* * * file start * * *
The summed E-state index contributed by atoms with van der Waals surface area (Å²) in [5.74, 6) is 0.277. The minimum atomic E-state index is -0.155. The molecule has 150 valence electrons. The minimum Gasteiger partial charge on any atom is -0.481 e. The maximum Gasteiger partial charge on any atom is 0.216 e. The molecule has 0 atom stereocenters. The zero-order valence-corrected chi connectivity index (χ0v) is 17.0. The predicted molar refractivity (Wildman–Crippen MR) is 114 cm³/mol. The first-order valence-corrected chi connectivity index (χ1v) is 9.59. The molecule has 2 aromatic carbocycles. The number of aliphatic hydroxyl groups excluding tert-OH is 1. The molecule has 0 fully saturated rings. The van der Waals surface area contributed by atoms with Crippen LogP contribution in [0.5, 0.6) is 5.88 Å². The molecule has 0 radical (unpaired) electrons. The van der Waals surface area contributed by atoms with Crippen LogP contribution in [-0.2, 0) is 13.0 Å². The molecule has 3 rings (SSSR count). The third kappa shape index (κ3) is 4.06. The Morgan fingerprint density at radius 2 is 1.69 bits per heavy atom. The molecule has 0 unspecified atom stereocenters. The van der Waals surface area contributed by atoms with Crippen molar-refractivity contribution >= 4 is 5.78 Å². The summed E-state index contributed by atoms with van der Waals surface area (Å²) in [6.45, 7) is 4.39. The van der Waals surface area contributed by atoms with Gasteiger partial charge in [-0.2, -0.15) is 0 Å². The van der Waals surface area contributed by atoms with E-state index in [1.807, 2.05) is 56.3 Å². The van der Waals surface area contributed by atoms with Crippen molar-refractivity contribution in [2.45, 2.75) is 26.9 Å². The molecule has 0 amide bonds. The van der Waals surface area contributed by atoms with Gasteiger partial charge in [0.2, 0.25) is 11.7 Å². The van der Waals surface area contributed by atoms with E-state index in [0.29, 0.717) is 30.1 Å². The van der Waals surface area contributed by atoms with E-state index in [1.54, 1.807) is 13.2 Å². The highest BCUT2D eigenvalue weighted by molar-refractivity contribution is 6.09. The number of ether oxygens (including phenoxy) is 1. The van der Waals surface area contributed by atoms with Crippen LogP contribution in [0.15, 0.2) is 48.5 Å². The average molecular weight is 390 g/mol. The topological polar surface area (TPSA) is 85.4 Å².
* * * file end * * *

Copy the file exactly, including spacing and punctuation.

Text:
The summed E-state index contributed by atoms with van der Waals surface area (Å²) in [5.74, 6) is 0.277. The minimum atomic E-state index is -0.155. The molecule has 150 valence electrons. The minimum Gasteiger partial charge on any atom is -0.481 e. The maximum Gasteiger partial charge on any atom is 0.216 e. The molecule has 0 atom stereocenters. The zero-order valence-corrected chi connectivity index (χ0v) is 17.0. The predicted molar refractivity (Wildman–Crippen MR) is 114 cm³/mol. The first-order valence-corrected chi connectivity index (χ1v) is 9.59. The molecule has 2 aromatic carbocycles. The number of aliphatic hydroxyl groups excluding tert-OH is 1. The molecule has 0 fully saturated rings. The van der Waals surface area contributed by atoms with Crippen LogP contribution in [0.5, 0.6) is 5.88 Å². The molecule has 0 radical (unpaired) electrons. The van der Waals surface area contributed by atoms with Crippen LogP contribution in [-0.2, 0) is 13.0 Å². The molecule has 3 rings (SSSR count). The third kappa shape index (κ3) is 4.06. The Morgan fingerprint density at radius 2 is 1.69 bits per heavy atom. The molecule has 0 unspecified atom stereocenters. The van der Waals surface area contributed by atoms with Crippen molar-refractivity contribution >= 4 is 5.78 Å². The summed E-state index contributed by atoms with van der Waals surface area (Å²) in [6.45, 7) is 4.39. The van der Waals surface area contributed by atoms with Gasteiger partial charge in [-0.2, -0.15) is 0 Å². The van der Waals surface area contributed by atoms with E-state index in [1.807, 2.05) is 56.3 Å². The van der Waals surface area contributed by atoms with Crippen molar-refractivity contribution in [2.45, 2.75) is 26.9 Å². The molecule has 0 amide bonds. The van der Waals surface area contributed by atoms with Gasteiger partial charge in [0.2, 0.25) is 11.7 Å². The van der Waals surface area contributed by atoms with E-state index in [0.29, 0.717) is 30.1 Å². The van der Waals surface area contributed by atoms with E-state index in [1.54, 1.807) is 13.2 Å². The highest BCUT2D eigenvalue weighted by molar-refractivity contribution is 6.09. The number of ether oxygens (including phenoxy) is 1. The van der Waals surface area contributed by atoms with Crippen LogP contribution in [0.15, 0.2) is 48.5 Å². The average molecular weight is 390 g/mol. The topological polar surface area (TPSA) is 85.4 Å².